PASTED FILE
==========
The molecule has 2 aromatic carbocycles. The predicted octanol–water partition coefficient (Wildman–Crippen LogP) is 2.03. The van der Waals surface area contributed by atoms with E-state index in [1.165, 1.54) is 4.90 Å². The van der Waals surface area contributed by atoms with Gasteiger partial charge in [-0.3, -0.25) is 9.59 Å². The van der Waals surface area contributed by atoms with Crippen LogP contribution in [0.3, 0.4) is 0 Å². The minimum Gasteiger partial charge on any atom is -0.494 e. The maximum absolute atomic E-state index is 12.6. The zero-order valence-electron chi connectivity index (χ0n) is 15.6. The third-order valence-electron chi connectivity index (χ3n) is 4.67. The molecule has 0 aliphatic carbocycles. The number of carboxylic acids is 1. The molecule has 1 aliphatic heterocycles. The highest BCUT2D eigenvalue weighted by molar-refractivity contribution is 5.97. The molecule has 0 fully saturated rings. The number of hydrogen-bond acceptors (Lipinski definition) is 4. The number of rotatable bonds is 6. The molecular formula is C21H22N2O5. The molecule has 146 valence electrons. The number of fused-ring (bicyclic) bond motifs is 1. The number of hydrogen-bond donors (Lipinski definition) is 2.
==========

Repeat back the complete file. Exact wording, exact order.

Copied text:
The molecule has 2 aromatic carbocycles. The predicted octanol–water partition coefficient (Wildman–Crippen LogP) is 2.03. The van der Waals surface area contributed by atoms with E-state index in [1.165, 1.54) is 4.90 Å². The van der Waals surface area contributed by atoms with Gasteiger partial charge in [-0.3, -0.25) is 9.59 Å². The van der Waals surface area contributed by atoms with Crippen LogP contribution in [0.3, 0.4) is 0 Å². The minimum Gasteiger partial charge on any atom is -0.494 e. The maximum absolute atomic E-state index is 12.6. The zero-order valence-electron chi connectivity index (χ0n) is 15.6. The third-order valence-electron chi connectivity index (χ3n) is 4.67. The molecule has 0 aliphatic carbocycles. The number of carboxylic acids is 1. The molecule has 1 aliphatic heterocycles. The highest BCUT2D eigenvalue weighted by molar-refractivity contribution is 5.97. The molecule has 0 fully saturated rings. The number of hydrogen-bond acceptors (Lipinski definition) is 4. The number of rotatable bonds is 6. The molecular formula is C21H22N2O5. The molecule has 146 valence electrons. The number of fused-ring (bicyclic) bond motifs is 1. The number of hydrogen-bond donors (Lipinski definition) is 2.